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Ecocompatible strategies to control weeds and insect pests



About us


The Biotechnology and Biological Control Agency, BBCA, is a non-profit Association established in 2000 in Rome, Italy. The Association gathers applied entomology scientists and young researchers with a common interest on the development of ecocompatible and least toxic strategies to control weeds and insect pests. In this framework, biological control and especially classical biocontrol of weeds has been the main research area of BBCA, mainly in cooperation withUSDA ARS, EBCL and CABI.

Since its establishment, BBCA grew up more as a network of research groups from different countries. Such network system catalyses the gathering of multidisciplinary expertises around and towards the common objective to evaluate and select specific arthropods and pathogens as effective biological control agents (BCA) for the target weeds. The most important outcome of such strict cooperation is the successful development of several biocontrol projects on important US weeds of Eurasian origin.
BBCA has also developed research projects concerning the physiology of several species of insects and their physiological and behavioral response to a number of biological derived least-toxic compounds and to different sensorial stimuli.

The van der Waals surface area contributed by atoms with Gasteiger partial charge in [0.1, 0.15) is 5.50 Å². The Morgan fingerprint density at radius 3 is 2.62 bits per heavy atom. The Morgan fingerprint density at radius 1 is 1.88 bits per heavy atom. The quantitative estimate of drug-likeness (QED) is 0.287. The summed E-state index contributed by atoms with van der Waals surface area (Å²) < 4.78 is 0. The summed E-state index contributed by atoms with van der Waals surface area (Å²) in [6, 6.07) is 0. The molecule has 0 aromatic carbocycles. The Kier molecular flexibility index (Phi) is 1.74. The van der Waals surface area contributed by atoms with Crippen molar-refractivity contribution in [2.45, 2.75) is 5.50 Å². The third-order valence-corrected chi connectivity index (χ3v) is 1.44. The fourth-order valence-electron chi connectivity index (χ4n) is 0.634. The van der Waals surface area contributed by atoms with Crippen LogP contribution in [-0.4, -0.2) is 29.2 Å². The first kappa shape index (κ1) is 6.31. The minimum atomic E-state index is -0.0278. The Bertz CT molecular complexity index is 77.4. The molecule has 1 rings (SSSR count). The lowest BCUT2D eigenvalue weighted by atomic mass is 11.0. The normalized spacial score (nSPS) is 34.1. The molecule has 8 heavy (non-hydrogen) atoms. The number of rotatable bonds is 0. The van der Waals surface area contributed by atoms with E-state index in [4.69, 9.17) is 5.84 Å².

Steps in biological control

Biological control of weeds

1. A typical BCW project starts with a survey from literature and plant/insect specialists to gather as much information as possible on the weed and its natural enemies.
2. The second step is to conduct foreign explorations in the area of origin of the weed to select insects, mites and/or pathogens as candidate BCAs. Such selection is based upon the host specificity and the type of damage (impact) caused to the weed by the candidate BCA alone or in sinergy with pathogens.
3. After collection and identification, the biology, host specificity and impact of selected BCAs are assessed in laboratory and field experiments. A first set of experiments is carried out in laboratory and field conditions in the native range; a second set of tests, usually consequent to the first, is carried out in quarantine conditions at the site of introduction.
4. After both sets of trials have been positively completed, a petition for release is submitted to the authority in charge to approve or reject the release of BCAs.


Classical Biological Control of Weeds (BCW) is defined as the intentional introduction of exotic, usually co-evolved, biocontrol agents (BCA) for permanent establishment and long-term control of a given weed of exotic origin. The goal in classical biological control is to reduce and not to eradicate the target weed species.
The use of BCW has numerous advantages: (a) it has a very low cost/benefit rate, (b) the threat to non-target organisms is very limited, (c) it is a one-time application strategy: once established, biological control agents are self perpetuating and can spread on their own and, (d) the environmental impact is generally very low.
There are also some drawbacks of BCW: (a) the risk of BCA host-shift after introduction requires extremely accurate risk assessment and host specificity tests; (b) BCAs are not available for all target weeds; (c) BCW research needs usually long time; It generally takes years of research and testing before agents are released; (d) it is a slow process.

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